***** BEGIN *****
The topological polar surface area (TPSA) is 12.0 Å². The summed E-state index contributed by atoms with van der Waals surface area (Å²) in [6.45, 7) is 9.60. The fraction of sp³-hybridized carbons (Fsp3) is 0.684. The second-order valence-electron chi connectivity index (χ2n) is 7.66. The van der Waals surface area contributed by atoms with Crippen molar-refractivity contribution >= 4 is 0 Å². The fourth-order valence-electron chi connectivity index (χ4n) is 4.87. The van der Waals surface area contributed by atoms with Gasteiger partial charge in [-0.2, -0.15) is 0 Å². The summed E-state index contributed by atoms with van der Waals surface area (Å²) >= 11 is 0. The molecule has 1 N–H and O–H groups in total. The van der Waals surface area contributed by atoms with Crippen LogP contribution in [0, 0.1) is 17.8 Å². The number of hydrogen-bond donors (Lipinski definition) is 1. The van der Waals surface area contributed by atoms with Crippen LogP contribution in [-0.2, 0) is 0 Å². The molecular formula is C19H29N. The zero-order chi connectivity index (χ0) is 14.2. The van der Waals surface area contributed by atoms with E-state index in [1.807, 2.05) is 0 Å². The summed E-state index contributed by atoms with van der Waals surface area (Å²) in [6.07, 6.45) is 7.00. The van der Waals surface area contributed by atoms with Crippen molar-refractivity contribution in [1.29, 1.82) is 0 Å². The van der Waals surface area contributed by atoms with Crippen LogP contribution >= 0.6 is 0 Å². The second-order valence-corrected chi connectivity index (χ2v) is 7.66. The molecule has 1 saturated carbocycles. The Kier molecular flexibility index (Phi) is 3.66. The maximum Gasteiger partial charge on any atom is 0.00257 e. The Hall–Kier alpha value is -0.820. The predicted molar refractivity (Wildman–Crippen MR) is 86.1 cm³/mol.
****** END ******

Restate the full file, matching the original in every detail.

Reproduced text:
The topological polar surface area (TPSA) is 12.0 Å². The summed E-state index contributed by atoms with van der Waals surface area (Å²) in [6.45, 7) is 9.60. The fraction of sp³-hybridized carbons (Fsp3) is 0.684. The second-order valence-electron chi connectivity index (χ2n) is 7.66. The van der Waals surface area contributed by atoms with Crippen molar-refractivity contribution >= 4 is 0 Å². The fourth-order valence-electron chi connectivity index (χ4n) is 4.87. The van der Waals surface area contributed by atoms with Gasteiger partial charge in [-0.2, -0.15) is 0 Å². The summed E-state index contributed by atoms with van der Waals surface area (Å²) >= 11 is 0. The molecule has 1 N–H and O–H groups in total. The van der Waals surface area contributed by atoms with Crippen LogP contribution in [0, 0.1) is 17.8 Å². The number of hydrogen-bond donors (Lipinski definition) is 1. The van der Waals surface area contributed by atoms with Crippen LogP contribution in [-0.2, 0) is 0 Å². The molecular formula is C19H29N. The zero-order chi connectivity index (χ0) is 14.2. The van der Waals surface area contributed by atoms with E-state index in [1.807, 2.05) is 0 Å². The summed E-state index contributed by atoms with van der Waals surface area (Å²) in [6.07, 6.45) is 7.00. The van der Waals surface area contributed by atoms with Crippen molar-refractivity contribution in [1.29, 1.82) is 0 Å². The van der Waals surface area contributed by atoms with Crippen LogP contribution >= 0.6 is 0 Å². The second-order valence-corrected chi connectivity index (χ2v) is 7.66. The molecule has 1 saturated carbocycles. The Kier molecular flexibility index (Phi) is 3.66. The maximum Gasteiger partial charge on any atom is 0.00257 e. The Hall–Kier alpha value is -0.820. The predicted molar refractivity (Wildman–Crippen MR) is 86.1 cm³/mol.